If fruits and vegetables tasted even better, maybe people would include more in their diet. Part of what researchers at the U.S. Department of Agriculture are trying to do is to improve the taste
and nutritional profile of specialty crops like fruits and vegetables, in the hope that Americans will adopt a healthier diet. For generations, humans have been inadvertently breeding the nutrients
out of fruits and vegetables, by selecting varieties that are more palatable (i.e., higher in sugar and starch). Then, somewhere along the way, appearance became important, and farmers began breeding aesthetically pleasing varieties, often at the expense of taste. So, now we're stuck with some pretty bland products. Here are some more tasty links.
- For the past 70 years or so, people have been breeding tomatoes for a uniform red color, but in the process, a gene that increases sugar content in tomatoes was inactivated. The gene, SlGLK2, increases the formation of chloroplasts, which are responsible for producing sugars through photosynthesis. Researchers have shown that by re-inserting an intact copy of the gene into tomatoes, they could increase the amount of glucose and fructose by up to 40%, while still retaining the uniform color ripening trait. Too bad they weren't actually able to taste them (federal regulations prohibit sampling experimental crops). [url]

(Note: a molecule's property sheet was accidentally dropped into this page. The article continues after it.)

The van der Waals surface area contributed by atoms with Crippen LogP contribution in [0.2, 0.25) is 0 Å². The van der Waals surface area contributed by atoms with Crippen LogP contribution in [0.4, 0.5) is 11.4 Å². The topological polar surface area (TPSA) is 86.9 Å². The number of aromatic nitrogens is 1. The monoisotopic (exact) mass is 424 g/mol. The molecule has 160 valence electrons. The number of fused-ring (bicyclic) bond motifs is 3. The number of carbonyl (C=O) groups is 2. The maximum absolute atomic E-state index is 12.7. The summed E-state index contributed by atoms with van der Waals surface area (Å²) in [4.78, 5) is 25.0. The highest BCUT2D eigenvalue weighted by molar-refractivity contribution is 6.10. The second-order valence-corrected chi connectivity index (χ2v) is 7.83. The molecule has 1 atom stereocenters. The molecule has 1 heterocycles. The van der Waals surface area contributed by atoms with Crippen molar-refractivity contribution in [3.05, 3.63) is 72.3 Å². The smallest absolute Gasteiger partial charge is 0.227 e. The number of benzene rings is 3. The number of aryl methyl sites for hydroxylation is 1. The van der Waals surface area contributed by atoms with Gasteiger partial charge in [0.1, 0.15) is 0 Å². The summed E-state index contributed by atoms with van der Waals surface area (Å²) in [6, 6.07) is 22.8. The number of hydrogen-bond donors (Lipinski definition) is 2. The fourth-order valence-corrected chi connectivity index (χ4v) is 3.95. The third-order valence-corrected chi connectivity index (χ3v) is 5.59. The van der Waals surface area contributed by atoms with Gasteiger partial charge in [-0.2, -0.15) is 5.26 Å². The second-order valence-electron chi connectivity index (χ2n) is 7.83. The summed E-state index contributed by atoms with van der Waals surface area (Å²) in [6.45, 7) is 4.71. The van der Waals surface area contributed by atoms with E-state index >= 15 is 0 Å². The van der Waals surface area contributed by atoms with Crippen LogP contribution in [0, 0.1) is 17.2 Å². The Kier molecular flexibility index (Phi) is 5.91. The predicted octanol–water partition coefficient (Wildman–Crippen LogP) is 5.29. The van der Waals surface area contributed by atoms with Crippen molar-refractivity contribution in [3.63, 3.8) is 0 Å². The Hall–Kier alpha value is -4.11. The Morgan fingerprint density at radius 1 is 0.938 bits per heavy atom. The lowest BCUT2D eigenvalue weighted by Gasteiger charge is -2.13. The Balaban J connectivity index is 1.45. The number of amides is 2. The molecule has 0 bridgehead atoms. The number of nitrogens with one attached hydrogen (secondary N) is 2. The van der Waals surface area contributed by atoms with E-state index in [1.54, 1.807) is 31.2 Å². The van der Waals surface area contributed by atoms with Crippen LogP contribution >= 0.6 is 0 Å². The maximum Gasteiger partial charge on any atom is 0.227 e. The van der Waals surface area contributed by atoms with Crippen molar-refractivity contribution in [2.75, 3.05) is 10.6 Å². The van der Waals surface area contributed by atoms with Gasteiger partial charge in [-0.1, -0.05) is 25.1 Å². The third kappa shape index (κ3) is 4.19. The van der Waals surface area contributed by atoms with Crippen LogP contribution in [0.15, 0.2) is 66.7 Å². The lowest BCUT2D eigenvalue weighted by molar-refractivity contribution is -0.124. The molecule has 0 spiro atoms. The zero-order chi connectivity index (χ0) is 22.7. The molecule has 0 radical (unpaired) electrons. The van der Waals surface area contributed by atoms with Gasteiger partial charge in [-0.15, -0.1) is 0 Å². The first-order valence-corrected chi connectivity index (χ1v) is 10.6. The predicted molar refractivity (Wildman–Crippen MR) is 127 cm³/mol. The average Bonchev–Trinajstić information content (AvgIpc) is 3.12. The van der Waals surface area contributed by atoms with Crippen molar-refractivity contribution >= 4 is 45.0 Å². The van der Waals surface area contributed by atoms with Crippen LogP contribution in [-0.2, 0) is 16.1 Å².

- Researchers have found that today's Fuji apples are mealier, less flavorful, and more susceptible to disease than they were in the 1970s. The culprit: climate change. Studies in controlled temperature environments have shown that higher temperatures have been linked to a decrease in taste and texture in apples. Who knows what other crops might also have been changed due to global warming? [url]
- University of Florida researchers have discovered that they can improve the taste of fruits by exposing them to far-red light. They were able to use specific wavelengths of light to manipulate the production of volatile compounds that control aroma and taste in fruits like tomatoes, strawberries, and blueberries. Imagine your produce tasting even better after being stored in your far-red-light-equipped refrigerator! [url]
If you'd like to read more awesome and interesting stuff, check out this unrelated (but not entirely random!) Techdirt post